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Time to renew your Disneyland AP? Keep your renewal letter to pay the old price!

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  • News Time to renew your Disneyland AP? Keep your renewal letter to pay the old price!

    Pass about to expire? Did you get a renewal letter in the mail? Want to avoid paying the new ticket prices?

    Just like last year, if it's almost time for you to renew for AP, then keep the letter that you get in the mail with the older prices. If you bring this letter to Guest Services for your renewal, they will give you the price listed on the letter (and not the increased price). Just got off the phone with Guest Relations at Disneyland to confirm this. They can do this for both one-time and payment plan prices.

    Note that this older price is only valid if you need to renew - and is NOT valid for new passes, they must pay the current AP price.
    -Monorail Man

  • #2
    Re: Time to renew your Disneyland AP? Keep your renewal letter to pay the old price!

    Originally posted by Monorail Man View Post
    Pass about to expire? Did you get a renewal letter in the mail? Want to avoid paying the new ticket prices?

    Just like last year, if it's almost time for you to renew for AP, then keep the letter that you get in the mail with the older prices. If you bring this letter to Guest Services for your renewal, they will give you the price listed on the letter (and not the increased price). Just got off the phone with Guest Relations at Disneyland to confirm this. They can do this for both one-time and payment plan prices.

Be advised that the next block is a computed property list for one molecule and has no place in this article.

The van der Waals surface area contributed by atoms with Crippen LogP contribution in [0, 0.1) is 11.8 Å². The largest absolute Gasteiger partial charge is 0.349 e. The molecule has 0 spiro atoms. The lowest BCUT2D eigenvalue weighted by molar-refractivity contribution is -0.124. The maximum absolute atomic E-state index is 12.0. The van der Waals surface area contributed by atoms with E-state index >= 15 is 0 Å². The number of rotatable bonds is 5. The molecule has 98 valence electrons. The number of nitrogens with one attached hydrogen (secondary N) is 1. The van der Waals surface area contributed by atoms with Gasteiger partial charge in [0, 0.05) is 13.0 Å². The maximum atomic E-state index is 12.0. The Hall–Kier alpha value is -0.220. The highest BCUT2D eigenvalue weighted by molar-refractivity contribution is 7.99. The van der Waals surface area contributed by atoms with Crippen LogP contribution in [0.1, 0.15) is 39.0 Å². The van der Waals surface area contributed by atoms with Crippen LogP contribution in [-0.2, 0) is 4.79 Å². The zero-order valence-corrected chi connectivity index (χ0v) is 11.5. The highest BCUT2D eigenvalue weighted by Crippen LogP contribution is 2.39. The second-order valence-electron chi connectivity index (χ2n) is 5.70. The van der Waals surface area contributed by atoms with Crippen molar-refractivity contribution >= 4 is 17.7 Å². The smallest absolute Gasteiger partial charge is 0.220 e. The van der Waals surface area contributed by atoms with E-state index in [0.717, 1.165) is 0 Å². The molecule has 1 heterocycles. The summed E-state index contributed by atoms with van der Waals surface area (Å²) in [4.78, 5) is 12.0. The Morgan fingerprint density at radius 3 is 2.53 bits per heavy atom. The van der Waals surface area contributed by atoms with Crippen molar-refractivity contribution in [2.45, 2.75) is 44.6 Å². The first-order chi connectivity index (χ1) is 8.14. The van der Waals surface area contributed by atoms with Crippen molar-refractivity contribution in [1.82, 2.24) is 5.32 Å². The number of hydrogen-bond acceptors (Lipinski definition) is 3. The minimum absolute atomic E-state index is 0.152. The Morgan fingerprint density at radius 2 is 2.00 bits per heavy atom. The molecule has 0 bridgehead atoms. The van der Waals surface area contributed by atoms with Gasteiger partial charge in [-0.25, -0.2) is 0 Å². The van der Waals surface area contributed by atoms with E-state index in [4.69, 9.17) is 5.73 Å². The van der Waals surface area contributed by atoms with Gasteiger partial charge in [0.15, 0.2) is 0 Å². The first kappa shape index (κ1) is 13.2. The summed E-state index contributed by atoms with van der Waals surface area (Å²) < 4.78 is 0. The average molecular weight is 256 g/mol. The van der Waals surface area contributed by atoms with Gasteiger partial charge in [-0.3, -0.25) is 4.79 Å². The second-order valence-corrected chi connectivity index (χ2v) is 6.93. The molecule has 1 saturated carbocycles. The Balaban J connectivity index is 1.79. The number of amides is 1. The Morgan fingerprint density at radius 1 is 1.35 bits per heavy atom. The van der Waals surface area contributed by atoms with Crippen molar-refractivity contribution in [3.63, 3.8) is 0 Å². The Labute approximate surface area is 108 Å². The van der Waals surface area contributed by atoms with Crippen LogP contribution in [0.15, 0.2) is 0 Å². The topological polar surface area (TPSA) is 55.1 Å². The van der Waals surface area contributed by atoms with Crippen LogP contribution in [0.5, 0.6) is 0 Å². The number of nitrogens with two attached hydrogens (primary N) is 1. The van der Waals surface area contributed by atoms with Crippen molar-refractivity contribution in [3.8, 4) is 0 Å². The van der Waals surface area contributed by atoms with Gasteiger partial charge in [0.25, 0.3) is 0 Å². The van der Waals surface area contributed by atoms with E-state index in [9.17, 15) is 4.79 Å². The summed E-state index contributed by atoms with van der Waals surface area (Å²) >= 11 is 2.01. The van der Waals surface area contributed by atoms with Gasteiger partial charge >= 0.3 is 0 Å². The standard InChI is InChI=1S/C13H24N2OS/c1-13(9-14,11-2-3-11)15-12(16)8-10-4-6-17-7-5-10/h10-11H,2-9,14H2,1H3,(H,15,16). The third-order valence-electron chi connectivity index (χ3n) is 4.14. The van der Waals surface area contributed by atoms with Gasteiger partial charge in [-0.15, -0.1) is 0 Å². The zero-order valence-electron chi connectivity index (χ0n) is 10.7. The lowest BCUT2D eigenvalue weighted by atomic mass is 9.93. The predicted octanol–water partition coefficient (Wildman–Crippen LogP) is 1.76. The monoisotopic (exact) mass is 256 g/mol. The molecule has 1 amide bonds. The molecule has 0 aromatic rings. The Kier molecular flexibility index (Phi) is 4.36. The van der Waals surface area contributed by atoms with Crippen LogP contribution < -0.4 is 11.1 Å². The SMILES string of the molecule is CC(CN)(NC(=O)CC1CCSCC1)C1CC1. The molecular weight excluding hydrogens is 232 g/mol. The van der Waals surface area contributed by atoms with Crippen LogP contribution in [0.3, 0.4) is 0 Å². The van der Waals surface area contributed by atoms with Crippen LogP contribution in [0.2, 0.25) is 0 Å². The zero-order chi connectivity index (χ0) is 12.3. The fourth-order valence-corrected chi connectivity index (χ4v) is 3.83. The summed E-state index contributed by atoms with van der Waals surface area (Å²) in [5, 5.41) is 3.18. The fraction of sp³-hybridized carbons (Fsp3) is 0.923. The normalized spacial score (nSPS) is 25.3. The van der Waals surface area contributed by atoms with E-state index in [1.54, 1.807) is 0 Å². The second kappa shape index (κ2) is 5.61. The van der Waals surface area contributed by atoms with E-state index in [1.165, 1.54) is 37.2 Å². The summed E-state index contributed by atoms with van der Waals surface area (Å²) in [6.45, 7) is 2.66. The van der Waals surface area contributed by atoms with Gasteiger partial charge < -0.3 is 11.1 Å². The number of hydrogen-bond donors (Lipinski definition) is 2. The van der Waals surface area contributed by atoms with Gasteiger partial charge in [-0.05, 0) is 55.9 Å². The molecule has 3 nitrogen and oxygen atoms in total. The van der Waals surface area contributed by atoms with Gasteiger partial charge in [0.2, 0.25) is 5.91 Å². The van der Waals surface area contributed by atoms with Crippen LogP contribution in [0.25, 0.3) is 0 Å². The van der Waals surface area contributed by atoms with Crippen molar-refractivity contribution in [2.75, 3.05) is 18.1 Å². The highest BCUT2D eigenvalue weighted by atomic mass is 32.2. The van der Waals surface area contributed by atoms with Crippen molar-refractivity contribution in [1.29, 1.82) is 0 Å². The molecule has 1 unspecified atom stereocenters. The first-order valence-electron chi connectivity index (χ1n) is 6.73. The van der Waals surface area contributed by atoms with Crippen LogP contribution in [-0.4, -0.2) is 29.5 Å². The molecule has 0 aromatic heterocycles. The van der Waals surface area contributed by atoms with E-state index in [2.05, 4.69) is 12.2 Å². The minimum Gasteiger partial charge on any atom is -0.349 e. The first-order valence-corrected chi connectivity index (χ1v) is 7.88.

Note that this older price is only valid if you need to renew - and is NOT valid for new passes, they must pay the current AP price.
    What is considered renewing? If I buy a pass 2 or 3 weeks after my initial expiration of my current pass, is that still renewing? Or is renewing considered when you get a "new" pass when your current pass is still active and/or just expired?

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    • #3
      Re: Time to renew your Disneyland AP? Keep your renewal letter to pay the old price!

      This is nothing new. It has always been that way. You pay the renewal amount listed on the form that was mailed to you, no matter what the new increased price is.

      As far as when you are no longer considered a renewal, I've heard 30 days beyond the expiration date (though I have never tested it).

      But just be aware that if you renew 30 days beyond your expiration date, your new expiration date will be the same as your old one (plus one year).

      Essentially, you will have lost one month (30 days).

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